Monday, February 22, 2010

Obsenity and the 1st Amendment

In case you haven't heard, there's a big hullabaloo going on over an Iowan Christopher Handley's possession of erotic loli manga (essentially manga involving young girls). To make a long story short, in 2006, Handley was arrested after purchasing the manga over the internet. Customs found it and busted him. He has been found guilty and sentenced to prison time for his crimes.

And that's where things get iffy for me.

Let me preface this entire post by saying that I in no way support child pornography in any form, and find the entire thing to be reprehensible and disgusting. Having said that, I think Handley's conviction is a travesty. This man needs counseling, not prison time. The entire ordeal screams of a farce, a media frenzy whipped up for politicians and lawyers to sit on high horses, toss about banalities like "obscenity" and "family values," and earn political points. Every time I hear something new about this case, I always have the same question in the back of my mind: "What about the 1st Amendment." I think that is ultimately what this boils down to. Is Handley's manga collection protected as a form of free speech? I would have to say yes.

But of course, there's the snafu of the Miller test, which came about as a result of the 1973 case of Miller vs California. The Miller test provides three criteria to determine whether or not something is considered obscene, and thus not protected under the 1st Amendment. They are:

1. Whether the average person, applying contemporary community standards, would find that the work, taken as a whole, appeals to the prurient interest.

2. Whether the work depicts/describes, in a patently offensive way, sexual conduct or excretory functions specifically defined by applicable state law.

3. Whether the work, taken as a whole, lacks serious literary, artistic, political or scientific value.

And therein lies the problem. All three of these criteria are problematic. The problem is the lack of specificity. Who determines what an "average" person is? Which community's standards? Who decides what is considered "offensive?" Who determines literary, artistic, political, or scientific value? Obscenity and value are relative, and vary from person to person. I take issue with the government telling me what I can and cannot read based on some vaguely defined and arbitrary criteria. It is not the government's place to legislate this sort of thing. Personally, I don't consider seeing breasts to be obscene, but there are many people in the United States who would disagree with me. And that's fine, it's a personal choice. Granted, manga depicting child pornography is significantly more disturbing, and rightly so, as it is one of the most heinous acts one human being can inflict upon another. But if Handley wants to sit in his basement in Iowa and read stuff like that, then I say more power to him. It's his right as an American, and it harms no one (except maybe Handley himself, but again, that's his prerogative).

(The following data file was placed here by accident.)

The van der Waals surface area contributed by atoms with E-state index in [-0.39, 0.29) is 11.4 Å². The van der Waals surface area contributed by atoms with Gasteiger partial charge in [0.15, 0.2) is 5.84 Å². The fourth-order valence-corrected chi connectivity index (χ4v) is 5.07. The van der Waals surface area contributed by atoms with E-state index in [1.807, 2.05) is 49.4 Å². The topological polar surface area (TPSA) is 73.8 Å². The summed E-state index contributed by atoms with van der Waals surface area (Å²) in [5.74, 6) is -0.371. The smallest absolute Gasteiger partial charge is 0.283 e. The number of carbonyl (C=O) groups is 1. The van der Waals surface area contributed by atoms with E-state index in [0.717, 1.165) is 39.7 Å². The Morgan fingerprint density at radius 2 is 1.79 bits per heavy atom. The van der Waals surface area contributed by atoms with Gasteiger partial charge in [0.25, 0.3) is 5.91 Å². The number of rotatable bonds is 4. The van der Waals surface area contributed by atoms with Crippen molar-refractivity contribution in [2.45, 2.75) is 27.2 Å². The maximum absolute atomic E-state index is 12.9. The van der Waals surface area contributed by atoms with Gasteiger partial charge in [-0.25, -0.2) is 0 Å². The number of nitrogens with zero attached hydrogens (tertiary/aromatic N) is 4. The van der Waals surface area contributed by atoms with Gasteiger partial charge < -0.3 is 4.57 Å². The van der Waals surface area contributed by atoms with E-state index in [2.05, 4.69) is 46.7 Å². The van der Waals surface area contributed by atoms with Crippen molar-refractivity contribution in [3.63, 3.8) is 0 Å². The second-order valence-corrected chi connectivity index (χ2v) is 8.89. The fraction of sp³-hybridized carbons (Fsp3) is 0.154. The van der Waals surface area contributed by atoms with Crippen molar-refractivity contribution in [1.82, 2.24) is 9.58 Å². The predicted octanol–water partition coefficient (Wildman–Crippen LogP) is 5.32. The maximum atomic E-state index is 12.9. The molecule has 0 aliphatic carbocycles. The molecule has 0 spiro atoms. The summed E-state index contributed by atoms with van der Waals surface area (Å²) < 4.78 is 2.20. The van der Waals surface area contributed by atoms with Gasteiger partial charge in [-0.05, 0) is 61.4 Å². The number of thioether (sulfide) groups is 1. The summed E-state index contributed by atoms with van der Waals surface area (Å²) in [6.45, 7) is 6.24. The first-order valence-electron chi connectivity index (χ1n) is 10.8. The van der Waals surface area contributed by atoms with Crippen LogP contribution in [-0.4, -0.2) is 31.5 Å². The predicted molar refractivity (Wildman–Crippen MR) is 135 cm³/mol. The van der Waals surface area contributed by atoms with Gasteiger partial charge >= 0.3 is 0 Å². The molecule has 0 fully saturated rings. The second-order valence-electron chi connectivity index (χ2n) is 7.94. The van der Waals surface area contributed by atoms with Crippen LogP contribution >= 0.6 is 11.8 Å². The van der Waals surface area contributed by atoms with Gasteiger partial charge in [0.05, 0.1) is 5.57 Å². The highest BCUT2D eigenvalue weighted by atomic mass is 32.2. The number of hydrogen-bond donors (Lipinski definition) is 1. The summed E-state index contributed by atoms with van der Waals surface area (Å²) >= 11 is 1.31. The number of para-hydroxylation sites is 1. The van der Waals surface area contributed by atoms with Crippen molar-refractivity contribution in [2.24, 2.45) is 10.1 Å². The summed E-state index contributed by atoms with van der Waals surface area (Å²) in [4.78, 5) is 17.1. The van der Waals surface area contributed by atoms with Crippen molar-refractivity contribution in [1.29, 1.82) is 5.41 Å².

Comics and fiction are not the same thing as reality, and I think that's the point that's being missed here. If Handley had actual photographs of children, or videos, then that is a whole different story. He would deserve every punishment we could throw at him. But that isn't the case. No children were victimized to create these works. Not one. Handley never showed children his manga collection. As far as I know, it was a private hobby (which makes sense, considering the type of hobby). It seems to me that this is the ideal way for Handley to indulge in whatever messed up fantasies he has without resorting to the actual thing.
Many people are making the argument that if someone enjoys reading that kind of stuff, then they are more inclined to "live out their fantasies" so to speak. This argument comes up frequently in obscenity cases, and that logic is just as faulty and flawed in this case. Thinking is not doing. Playing a violent video game does not make me want to go shoot up a school. Should we keep an eye on people like Handley? Perhaps. But last I checked, we were not in the habit of locking people up for crimes they could POTENTIALLY commit. Handley, to anyone's knowledge, had no intention of harming children. Until he demonstrated an intent to act, or acted, he is guilty of no crime.